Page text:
Léon: The Professional tells the story of a child-like hit man named Léon and his relationship with (and subsequent training of) a 12 year-old named Mathilda who is orphaned at the hands of insane, corrupt New York cop Norman Stansfield. It features that unique French mixture of absurdity and realism: In what world does a 12 year-old boldly shoot a handgun out of a window without consequence? How is that Léon and Mathilda's relationship is simultaneously creepy and sweet? How can a cop so violently corrupt as Stansfield not be in federal prison? This constant contradiction of everyday minutiae
Tragically beautiful and real, Amour is a profoundly honest depiction of how a stroke can affect both members of a marriage. Though a French film and in subtitles, one hardly needs the translation to follow the emotions—shame, embarrassment, frustration, loss, fear, and above all, love—that both parties go through throughout the movie.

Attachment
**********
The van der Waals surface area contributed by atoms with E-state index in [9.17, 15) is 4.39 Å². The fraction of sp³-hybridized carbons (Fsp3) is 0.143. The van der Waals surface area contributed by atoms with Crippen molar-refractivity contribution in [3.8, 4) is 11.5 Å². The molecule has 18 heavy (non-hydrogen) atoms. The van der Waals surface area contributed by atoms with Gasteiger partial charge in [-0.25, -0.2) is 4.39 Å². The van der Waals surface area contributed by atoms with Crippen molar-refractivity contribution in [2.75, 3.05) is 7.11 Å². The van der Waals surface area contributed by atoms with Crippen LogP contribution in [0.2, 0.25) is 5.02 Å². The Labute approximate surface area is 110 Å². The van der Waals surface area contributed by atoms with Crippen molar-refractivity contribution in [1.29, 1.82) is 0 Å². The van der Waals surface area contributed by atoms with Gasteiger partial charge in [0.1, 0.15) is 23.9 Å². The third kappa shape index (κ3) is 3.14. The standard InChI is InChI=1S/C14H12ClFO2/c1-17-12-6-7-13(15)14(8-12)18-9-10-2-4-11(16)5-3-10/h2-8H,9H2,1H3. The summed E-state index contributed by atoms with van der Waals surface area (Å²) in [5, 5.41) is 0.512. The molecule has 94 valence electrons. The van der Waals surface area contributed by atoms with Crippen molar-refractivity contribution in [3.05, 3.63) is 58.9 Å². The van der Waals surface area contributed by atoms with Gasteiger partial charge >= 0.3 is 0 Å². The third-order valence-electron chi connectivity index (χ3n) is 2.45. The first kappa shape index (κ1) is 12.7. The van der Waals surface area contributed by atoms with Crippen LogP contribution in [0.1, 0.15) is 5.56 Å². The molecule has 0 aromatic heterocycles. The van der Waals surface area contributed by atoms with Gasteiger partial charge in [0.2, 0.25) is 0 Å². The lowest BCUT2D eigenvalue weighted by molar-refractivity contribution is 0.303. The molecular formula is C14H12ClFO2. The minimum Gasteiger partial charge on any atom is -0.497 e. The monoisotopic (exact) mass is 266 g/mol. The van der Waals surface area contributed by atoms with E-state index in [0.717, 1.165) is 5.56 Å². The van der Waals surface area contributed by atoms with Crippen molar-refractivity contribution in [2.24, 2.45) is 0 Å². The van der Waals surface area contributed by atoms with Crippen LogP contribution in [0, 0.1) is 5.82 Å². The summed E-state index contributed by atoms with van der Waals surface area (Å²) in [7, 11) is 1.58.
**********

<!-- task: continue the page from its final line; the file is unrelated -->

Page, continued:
The movie follows the progression of an elderly couple whose lives change when Anne, the wife, has a stroke that leaves half her body paralyzed. Upon returning home from the hospital, Anne asks her husband, Georges, to promise never to take her back to the
It all started so innocently with a morning shave of a trademark moustache – but, nobody noticed. Nobody. Neither the wife, nor the boss. All tried to convince him that he never even had a moustache ever before. All feels like a twilight zone: Is he losing his mind or is it an elaborate group conspiracy against him? The premise of this movie is rather original and intriguing and one expects this movie to be a comedy, but it turns dark a few fast frames later. The viewer is kept guessing as the plot is continuously shifting further away from domestic solitude nearing a psychiatric asylum